“Everyday, Aunt Pepa, everyday.”
She opens up the door of the car parked on the sidewalk along with the others as I get off the bus.
When the weather is cold, or she wants to listen to music, Aunt Pepa sits in her son’s car,
always pointed at the white bucket with her rakiya on top.
“I mean of course, do you know how good this rakiya is?”
I bend over to give her a hug.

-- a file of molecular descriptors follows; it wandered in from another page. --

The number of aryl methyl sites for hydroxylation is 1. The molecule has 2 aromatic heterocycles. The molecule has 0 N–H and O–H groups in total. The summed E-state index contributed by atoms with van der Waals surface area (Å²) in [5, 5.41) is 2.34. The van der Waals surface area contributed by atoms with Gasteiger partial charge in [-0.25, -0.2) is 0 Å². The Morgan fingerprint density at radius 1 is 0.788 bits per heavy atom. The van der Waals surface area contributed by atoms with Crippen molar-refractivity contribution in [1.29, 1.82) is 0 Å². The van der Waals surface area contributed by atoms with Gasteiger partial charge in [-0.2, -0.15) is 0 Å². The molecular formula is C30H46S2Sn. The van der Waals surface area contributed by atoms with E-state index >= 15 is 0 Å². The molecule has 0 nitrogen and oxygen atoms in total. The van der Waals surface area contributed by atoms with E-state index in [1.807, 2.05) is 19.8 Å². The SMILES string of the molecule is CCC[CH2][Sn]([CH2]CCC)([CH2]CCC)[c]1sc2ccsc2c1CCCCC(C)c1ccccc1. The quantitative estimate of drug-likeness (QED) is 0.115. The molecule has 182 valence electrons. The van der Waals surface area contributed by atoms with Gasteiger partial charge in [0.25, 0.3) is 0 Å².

“You know I know! I’ve bought it many times.”
“Which is why you should buy more!”
“It’s better than Dancho’s, or that one guy’s on the 4th floor, or that Armenian’s!”
Uh oh. Aunt Pepa knows I’ve been trying a little bit of everyone of block 9’s rakiya.
“You’re right, it is good.” I assure her.
“A taaakaaa.” It’s like this.
She shakes her head and smiles.
“Now buy yourself a bottle before you head upstairs.”
In my apartment I set down all my bags, and on my tiptoes to reach the top of the cabinets, add the new bottle next to the other ones, varying in shades of golds.